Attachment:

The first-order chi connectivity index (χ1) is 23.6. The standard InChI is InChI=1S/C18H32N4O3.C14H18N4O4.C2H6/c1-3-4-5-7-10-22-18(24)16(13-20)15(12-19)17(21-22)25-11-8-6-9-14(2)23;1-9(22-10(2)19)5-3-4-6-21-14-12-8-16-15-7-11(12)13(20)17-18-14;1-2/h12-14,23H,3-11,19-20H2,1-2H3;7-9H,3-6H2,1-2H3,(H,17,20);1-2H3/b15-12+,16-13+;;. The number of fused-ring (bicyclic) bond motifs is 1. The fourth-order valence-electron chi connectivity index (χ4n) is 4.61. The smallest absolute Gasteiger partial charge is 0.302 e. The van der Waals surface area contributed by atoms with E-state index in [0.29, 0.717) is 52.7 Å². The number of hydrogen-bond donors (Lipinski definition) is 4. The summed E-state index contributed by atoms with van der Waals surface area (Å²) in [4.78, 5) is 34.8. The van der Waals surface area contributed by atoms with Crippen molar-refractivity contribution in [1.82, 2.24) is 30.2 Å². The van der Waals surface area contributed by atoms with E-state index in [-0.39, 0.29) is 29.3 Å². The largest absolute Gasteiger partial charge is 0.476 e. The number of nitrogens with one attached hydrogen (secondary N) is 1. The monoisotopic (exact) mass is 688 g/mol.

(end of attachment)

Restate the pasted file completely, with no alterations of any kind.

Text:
The first-order chi connectivity index (χ1) is 23.6. The standard InChI is InChI=1S/C18H32N4O3.C14H18N4O4.C2H6/c1-3-4-5-7-10-22-18(24)16(13-20)15(12-19)17(21-22)25-11-8-6-9-14(2)23;1-9(22-10(2)19)5-3-4-6-21-14-12-8-16-15-7-11(12)13(20)17-18-14;1-2/h12-14,23H,3-11,19-20H2,1-2H3;7-9H,3-6H2,1-2H3,(H,17,20);1-2H3/b15-12+,16-13+;;. The number of fused-ring (bicyclic) bond motifs is 1. The fourth-order valence-electron chi connectivity index (χ4n) is 4.61. The smallest absolute Gasteiger partial charge is 0.302 e. The van der Waals surface area contributed by atoms with E-state index in [0.29, 0.717) is 52.7 Å². The number of hydrogen-bond donors (Lipinski definition) is 4. The summed E-state index contributed by atoms with van der Waals surface area (Å²) in [4.78, 5) is 34.8. The van der Waals surface area contributed by atoms with Crippen molar-refractivity contribution in [1.82, 2.24) is 30.2 Å². The van der Waals surface area contributed by atoms with E-state index in [-0.39, 0.29) is 29.3 Å². The largest absolute Gasteiger partial charge is 0.476 e. The number of nitrogens with one attached hydrogen (secondary N) is 1. The monoisotopic (exact) mass is 688 g/mol.